Recycling in Alsace

by Suzele

Let's kick this new section of the website off with a really exciting topic like recycling! Yeah!!!

I know you are dying to know all about it too...

Most everyone here in Alsace (and I suspect in all of France too) recycles.

We drink a lot of bottled water and wine so we have plenty of recyclables.

And in every village (and multiple locations in larger towns) you will find a few very large metal containers with holes in them for recycling.

I'll try to remember to take a picture of them the next time I go...oh I know you can't wait for that photo!! ;)

Usually they're somewhere in the grocery store parking lot.

In a really big city, you can even find them near large apartment cul de sacs, etc...

Enough with the useful information...

It's a bad habit of mine...I feel like a tourist information assistant sometimes...which is fine on this website, but a bit strange in normal social encounters.

It's what happens when you spend all of your time telling visitors about Alsace or telling French people about the English language or the US.

Where I live, I have to take all of my recycling to one of these places every so often...whenever I feel like it or whenever I can't stand looking at it any longer...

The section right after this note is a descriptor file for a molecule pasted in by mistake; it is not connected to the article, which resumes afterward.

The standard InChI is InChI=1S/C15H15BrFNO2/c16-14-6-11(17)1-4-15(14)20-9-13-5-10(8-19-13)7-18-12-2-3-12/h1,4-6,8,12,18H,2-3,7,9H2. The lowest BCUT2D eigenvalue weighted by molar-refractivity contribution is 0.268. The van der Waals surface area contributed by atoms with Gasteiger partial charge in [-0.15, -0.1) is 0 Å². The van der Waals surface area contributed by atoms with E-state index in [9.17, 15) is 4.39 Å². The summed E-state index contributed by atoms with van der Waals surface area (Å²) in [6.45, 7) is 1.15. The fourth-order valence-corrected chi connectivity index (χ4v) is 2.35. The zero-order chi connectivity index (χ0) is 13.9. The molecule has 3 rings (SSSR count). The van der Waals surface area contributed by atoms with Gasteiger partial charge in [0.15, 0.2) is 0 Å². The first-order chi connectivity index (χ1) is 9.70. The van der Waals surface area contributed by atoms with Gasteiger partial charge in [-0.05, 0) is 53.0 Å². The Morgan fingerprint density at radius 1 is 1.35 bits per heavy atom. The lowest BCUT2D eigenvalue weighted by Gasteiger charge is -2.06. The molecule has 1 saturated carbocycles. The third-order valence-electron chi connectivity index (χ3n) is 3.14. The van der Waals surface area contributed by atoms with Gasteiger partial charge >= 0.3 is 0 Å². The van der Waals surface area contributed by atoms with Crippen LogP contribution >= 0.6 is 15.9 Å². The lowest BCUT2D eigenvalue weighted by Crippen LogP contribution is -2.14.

Some people are luckier and have a truck that comes once a week or every other week to pick up their plastic, glass and paper recyclables.

But this is the sort of thing you find in Alsace (and France in general) that has always surprised me...

And I have lived here for quite a while now...

The recycling is just one example of these types of tasks that everyone has to do occasionally...not very often...

And it can take up a good bit of time to do them really...when you think about how much alcoholic and nonalcoholic liquid a person will consume in a month or two...or my case...sigh...

Then multiply it by four (average family size).

But French people generally recycle despite the fact that they are busy and it's a pain and it's inconvenient.

There are many other things just like this that they generally do in France even though it's time consuming and they are busy...

But that's for another day ;)

Bonne journée (Have a good day) or

Scheena Dag (Have a good day)

I'll let you guess which one is French and which one is Alsatian ;)

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